Planets Aligned 

Intervision tries to make the world a better place, one song at a time

"Green hue and shades of Neptune / Found in any eye or in the vastest sky / Do you see those flowers looking at me? / Am I finally, could I be, did I go crazy? / Everything seems so amazing lately."

—"10,000 Days"

When Paul Creighton wrote "10,000 Days"—which contains the lyric from which his band, Portland, Ore.-based Intervision, took the title for their sophomore release, Shades of Neptune—he was trying to put into song an idea that colors and shapes found in the human eye can also be found in the orbs that circle the sun.

Not exactly the kind of inspiration you might expect from a band that calls its sound "groove-pop." But that's exactly the kind of person Creighton is. He's an academic; he talks like a dharma punk; he watches (and loves) Cops; he truly believes in world peace. An enigmatic character. Creighton makes it clear, though, that just because he is the band's lead singer, the rest of the band—Josh Cliburn on sax (not pictured), guitarist/vocalist Tony Stovin, Kit Taylor on vocals and keys, bassist Mike Glidden and drummer Jon Barber—does not orbit around him.

All but one of the songs on Shades are written by Creighton and his writing partner Stovin, and two of the tunes—including the heartachingly plaintive ballad "Mended Seams"—were penned by Stovin alone. The only song not written by the songwriting team is the last track, "Wrapped in Grey," (written by XTC's Andy Partridge), which Creighton said they chose for its lyrics, but might have had something to do with the fact that Creighton's vocal abilities are on par with Partridge's.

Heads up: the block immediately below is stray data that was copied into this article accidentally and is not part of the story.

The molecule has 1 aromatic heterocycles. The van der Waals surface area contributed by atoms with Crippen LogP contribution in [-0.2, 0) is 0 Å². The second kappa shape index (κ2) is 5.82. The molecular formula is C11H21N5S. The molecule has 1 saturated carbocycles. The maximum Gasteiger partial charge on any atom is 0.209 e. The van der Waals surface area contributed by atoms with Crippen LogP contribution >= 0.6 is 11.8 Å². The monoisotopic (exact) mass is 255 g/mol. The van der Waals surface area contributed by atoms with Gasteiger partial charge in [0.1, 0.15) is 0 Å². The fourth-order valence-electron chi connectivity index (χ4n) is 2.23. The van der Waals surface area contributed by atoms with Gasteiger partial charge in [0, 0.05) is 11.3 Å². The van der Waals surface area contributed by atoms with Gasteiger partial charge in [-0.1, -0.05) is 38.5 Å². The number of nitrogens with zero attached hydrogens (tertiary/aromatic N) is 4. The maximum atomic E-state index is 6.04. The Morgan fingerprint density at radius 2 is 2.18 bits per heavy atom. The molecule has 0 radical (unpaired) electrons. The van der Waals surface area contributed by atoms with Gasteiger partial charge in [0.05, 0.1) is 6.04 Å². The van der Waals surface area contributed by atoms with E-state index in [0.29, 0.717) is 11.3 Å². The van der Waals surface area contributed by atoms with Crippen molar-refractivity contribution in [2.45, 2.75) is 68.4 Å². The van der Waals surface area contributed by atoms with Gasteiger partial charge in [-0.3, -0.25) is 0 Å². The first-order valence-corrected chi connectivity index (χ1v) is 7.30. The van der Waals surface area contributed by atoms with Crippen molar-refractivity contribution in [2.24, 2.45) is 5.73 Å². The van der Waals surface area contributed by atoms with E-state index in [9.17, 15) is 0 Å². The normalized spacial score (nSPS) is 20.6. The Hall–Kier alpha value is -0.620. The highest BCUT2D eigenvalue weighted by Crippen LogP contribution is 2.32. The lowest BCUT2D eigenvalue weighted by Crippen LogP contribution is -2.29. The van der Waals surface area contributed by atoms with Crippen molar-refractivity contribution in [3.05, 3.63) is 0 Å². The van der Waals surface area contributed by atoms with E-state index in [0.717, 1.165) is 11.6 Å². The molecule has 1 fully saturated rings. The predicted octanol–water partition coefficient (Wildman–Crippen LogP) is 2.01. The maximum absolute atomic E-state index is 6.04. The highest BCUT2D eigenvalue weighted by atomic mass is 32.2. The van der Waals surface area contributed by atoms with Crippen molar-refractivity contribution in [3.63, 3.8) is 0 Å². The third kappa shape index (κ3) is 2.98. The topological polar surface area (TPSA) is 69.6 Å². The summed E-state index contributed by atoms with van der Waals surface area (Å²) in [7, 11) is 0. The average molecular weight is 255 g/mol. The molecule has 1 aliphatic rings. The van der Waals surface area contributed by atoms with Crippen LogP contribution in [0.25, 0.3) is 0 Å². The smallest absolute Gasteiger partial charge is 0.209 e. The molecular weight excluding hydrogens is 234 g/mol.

However, Creighton is quick to credit his mates for the band's success, describing himself as "so codependent." But it's not an emotional issue on Creighton's part. Instead, it's a recognition of the band members' reliance on one another. Intervision works in synchronicity; Creighton describes the group as a "collective," a philosophy reflected in the band's name. The name Intervision was inspired by the Stevie Wonder album Innervisions that was—and still is—a favorite among all the band's members. Creighton said they changed it to "inter" to imply the band's inclusive nature. Originally Intervision 5, they dropped the "5" for two reasons: Maroon 5 was shooting to the top of the pop charts and with Intervision's jazzy-pop sound, similarities and comparisons were inevitable. Intervision didn't want to be seen as a copycat band. Plus, they recently added a sixth member.

Creighton said the band didn't want Shades to sound sophomoric so they raised the bar. Shades does sound sophomoric in that it has more grown-up sound than their debut, and though Creighton said they wanted Shades to sound "less over-produced," some of the songs are clearly rooted in where some of the members of the band first met: a college jazz ensemble. In some cases, the band's crescendoeing harmonies sound straight out of a swing choir; at other times, they give a song its goosebump-inducing power, as in "Mended Seams." The harmonica in the intro to "All I'm Thinking About," is distracting but lets the listener know right away what kind of song it's going to be: poppy, jazzy, happy, bright, though the backing "na-na-na-na-nas" followed by Creighton's scatting and feel-good harmonica are a bit obvious. If a guy could get an MFA in Pop music, this might be his master's thesis. It's otherwise a perfect pop tune sung in a seemingly pitch-perfect voice. Creighton can sing in a low, bass tone one minute and an almost dog-whistle-high falsetto the next with seldom a crack and never a miss. He's the poster boy for vocal control, with a prowess that's a combination of innate talent and practiced skill that's both lauded and envied.